4. Mack Etech/Aset: Built like a Mack!! People may argue what the best engine is, but in our experience the Mack and Detroit run neck and neck in durability and longevity. If we had to score one over the other, we would probably pick the Mack as the most durable engine we build and supply. Admittedly, the use of each engine is typically very different, but that is precisely why we favor the Mack. The Mack is a hardworking, hard hauling, stop and go engine that never seems to quit. Having said that, when it does quit it is completely predictable, yet still seems to keep going. The most inherent flaw of the Mack Etech/Aset design are the lifter/camshaft combination. The Mack engine takes an “H” ring that is inserted into the block with special tooling to keep the lifters in place. Further, for many years the rollers of the lifters were made of ceramic material and may still be used in some engines. With the Mack being such a heavily utilized engine for stop and start stints, it is not uncommon for the “H” ring to distort and allow the lifters to move out of place. This often causes dragging on the camshaft and ultimately a failure to the lifter, camshaft, and many times the “H” ring bore. Many operators report hearing a tick or noise from the upper end of the engine thinking they have an overhead issue. Most often that is not the case, and a lifter/camshaft issue is mistaken for an overhead problem. The impressive thing is how long some of these have been known to make noise before an actual failure. When the lifter/camshaft does fail it is a showstopper. This failure will require removal of the camshaft and lifters which are difficult to access. The most problematic aspect of this failure is if the lifter rollers are made of ceramic material. The ceramic tends to explode in a failure and causes widespread contamination of the engine which will usually require complete teardown and in many cases block work and installation of oversized “H” rings. Capital Reman builds a lot of Mack Etech/Aset engines and due to the knowledge gained over the years will only use brand new steel lifter rollers to curb the inherent design flaw of the Mack.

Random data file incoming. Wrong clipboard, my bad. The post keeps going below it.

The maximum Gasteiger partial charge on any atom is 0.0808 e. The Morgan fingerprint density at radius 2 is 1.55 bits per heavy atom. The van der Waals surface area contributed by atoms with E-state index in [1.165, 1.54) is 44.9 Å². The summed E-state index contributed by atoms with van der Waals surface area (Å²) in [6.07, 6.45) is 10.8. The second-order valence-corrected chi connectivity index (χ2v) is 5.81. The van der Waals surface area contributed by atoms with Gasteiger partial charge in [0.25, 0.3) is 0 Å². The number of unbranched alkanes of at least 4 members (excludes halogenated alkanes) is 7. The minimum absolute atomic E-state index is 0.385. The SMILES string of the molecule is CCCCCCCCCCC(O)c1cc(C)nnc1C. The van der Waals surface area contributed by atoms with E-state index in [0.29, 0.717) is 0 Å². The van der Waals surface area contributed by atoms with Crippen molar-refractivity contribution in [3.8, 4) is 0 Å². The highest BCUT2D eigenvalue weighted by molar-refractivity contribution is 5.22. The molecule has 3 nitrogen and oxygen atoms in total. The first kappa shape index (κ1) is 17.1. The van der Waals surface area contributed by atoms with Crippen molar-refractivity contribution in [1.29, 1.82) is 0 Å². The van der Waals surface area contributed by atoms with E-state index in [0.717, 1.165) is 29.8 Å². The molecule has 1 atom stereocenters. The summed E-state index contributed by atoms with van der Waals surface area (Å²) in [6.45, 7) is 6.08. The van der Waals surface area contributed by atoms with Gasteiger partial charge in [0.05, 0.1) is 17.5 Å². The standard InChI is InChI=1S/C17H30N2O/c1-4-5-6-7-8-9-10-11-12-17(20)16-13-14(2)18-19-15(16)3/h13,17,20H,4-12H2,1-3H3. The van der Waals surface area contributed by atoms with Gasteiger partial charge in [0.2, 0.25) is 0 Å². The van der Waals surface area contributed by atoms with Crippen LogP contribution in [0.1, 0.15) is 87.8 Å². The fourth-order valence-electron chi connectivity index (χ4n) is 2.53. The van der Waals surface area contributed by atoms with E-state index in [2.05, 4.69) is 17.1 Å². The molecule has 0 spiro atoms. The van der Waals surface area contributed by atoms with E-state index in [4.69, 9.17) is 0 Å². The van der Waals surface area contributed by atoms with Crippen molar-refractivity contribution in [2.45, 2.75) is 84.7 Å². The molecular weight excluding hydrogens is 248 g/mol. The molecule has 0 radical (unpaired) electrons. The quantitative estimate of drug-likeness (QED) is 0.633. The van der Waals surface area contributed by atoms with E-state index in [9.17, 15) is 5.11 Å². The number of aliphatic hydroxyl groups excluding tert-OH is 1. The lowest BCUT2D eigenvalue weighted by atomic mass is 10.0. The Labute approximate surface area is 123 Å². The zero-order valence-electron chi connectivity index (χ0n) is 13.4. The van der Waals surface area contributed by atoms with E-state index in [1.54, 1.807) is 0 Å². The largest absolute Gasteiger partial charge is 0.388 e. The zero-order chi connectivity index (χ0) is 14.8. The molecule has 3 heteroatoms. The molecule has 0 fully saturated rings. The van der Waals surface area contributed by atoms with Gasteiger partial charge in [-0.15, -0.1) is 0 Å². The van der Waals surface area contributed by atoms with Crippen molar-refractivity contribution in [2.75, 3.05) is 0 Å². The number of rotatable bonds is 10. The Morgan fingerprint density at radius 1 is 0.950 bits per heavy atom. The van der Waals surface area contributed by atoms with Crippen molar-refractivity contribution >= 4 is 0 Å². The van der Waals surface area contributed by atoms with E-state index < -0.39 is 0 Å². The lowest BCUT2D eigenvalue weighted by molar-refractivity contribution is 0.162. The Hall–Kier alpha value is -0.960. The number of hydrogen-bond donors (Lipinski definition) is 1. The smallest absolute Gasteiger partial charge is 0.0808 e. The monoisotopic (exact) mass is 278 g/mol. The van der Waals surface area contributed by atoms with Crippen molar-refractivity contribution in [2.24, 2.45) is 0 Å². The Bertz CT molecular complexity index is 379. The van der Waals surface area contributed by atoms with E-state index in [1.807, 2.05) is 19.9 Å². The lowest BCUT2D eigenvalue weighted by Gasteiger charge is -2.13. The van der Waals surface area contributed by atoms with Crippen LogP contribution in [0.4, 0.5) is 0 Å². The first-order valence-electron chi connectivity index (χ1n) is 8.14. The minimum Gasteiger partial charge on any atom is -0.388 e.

Every engine regardless of the OE has design flaws that makes a future failure nearly predictable. If you operate the ISX you can eventually plan on the likelihood of having bottom end issues. If you operate a C15 or C13 you can eventually plan on the likelihood of head or bottom end issues. If you operate the Detroit it comes with its’ own peccadillos as does the Mack. Every engine needs proper maintenance and care to maintain the desired longevity and useful life. We hope any reader finds this information helpful and useful. Keep Truckin’.


Brian Byrne

CEO of Capital Reman Exchange

Author Brian Byrne - CEO Capital Reman ExchangeBrian is one of the original co-founders and owners of Capital Reman. Over Capital Reman’s history, Brian has worked in nearly all aspects of the business & industry to include sales, technical resolution, partner development, practice/policy development, and core management. Today, Brian spends most of his time leading and developing business opportunities to further enhance and position Capital Reman as a leader in the Heavy Duty Diesel Remanufacturing space.